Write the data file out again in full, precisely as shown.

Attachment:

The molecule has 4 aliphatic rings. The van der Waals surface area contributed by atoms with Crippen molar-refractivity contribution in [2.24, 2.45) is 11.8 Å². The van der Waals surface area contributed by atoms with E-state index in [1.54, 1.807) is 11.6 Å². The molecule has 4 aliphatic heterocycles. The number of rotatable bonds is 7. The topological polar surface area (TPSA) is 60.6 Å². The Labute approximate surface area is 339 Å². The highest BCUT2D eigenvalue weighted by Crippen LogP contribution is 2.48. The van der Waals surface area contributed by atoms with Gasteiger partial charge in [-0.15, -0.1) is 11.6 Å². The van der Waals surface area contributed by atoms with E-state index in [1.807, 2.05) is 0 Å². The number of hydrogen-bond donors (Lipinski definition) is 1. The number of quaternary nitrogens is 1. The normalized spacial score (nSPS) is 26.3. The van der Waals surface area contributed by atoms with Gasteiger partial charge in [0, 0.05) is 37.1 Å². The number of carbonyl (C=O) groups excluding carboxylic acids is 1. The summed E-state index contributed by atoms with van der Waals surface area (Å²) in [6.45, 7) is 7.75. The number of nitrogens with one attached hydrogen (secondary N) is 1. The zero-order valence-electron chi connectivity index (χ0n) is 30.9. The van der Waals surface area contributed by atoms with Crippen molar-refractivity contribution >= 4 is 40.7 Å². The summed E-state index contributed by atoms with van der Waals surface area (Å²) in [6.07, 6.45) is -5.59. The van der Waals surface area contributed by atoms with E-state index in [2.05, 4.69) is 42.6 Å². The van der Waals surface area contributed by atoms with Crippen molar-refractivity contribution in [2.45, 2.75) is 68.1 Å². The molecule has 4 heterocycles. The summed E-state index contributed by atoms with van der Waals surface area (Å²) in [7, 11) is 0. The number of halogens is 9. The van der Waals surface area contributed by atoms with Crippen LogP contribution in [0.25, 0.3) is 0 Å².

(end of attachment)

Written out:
The molecule has 4 aliphatic rings. The van der Waals surface area contributed by atoms with Crippen molar-refractivity contribution in [2.24, 2.45) is 11.8 Å². The van der Waals surface area contributed by atoms with E-state index in [1.54, 1.807) is 11.6 Å². The molecule has 4 aliphatic heterocycles. The number of rotatable bonds is 7. The topological polar surface area (TPSA) is 60.6 Å². The Labute approximate surface area is 339 Å². The highest BCUT2D eigenvalue weighted by Crippen LogP contribution is 2.48. The van der Waals surface area contributed by atoms with Gasteiger partial charge in [-0.15, -0.1) is 11.6 Å². The van der Waals surface area contributed by atoms with E-state index in [1.807, 2.05) is 0 Å². The number of hydrogen-bond donors (Lipinski definition) is 1. The number of quaternary nitrogens is 1. The normalized spacial score (nSPS) is 26.3. The van der Waals surface area contributed by atoms with Gasteiger partial charge in [0, 0.05) is 37.1 Å². The number of carbonyl (C=O) groups excluding carboxylic acids is 1. The summed E-state index contributed by atoms with van der Waals surface area (Å²) in [6.45, 7) is 7.75. The number of nitrogens with one attached hydrogen (secondary N) is 1. The zero-order valence-electron chi connectivity index (χ0n) is 30.9. The van der Waals surface area contributed by atoms with Crippen molar-refractivity contribution >= 4 is 40.7 Å². The summed E-state index contributed by atoms with van der Waals surface area (Å²) in [6.07, 6.45) is -5.59. The van der Waals surface area contributed by atoms with E-state index in [2.05, 4.69) is 42.6 Å². The van der Waals surface area contributed by atoms with Crippen molar-refractivity contribution in [2.45, 2.75) is 68.1 Å². The molecule has 4 heterocycles. The summed E-state index contributed by atoms with van der Waals surface area (Å²) in [7, 11) is 0. The number of halogens is 9. The van der Waals surface area contributed by atoms with Crippen LogP contribution in [0.25, 0.3) is 0 Å².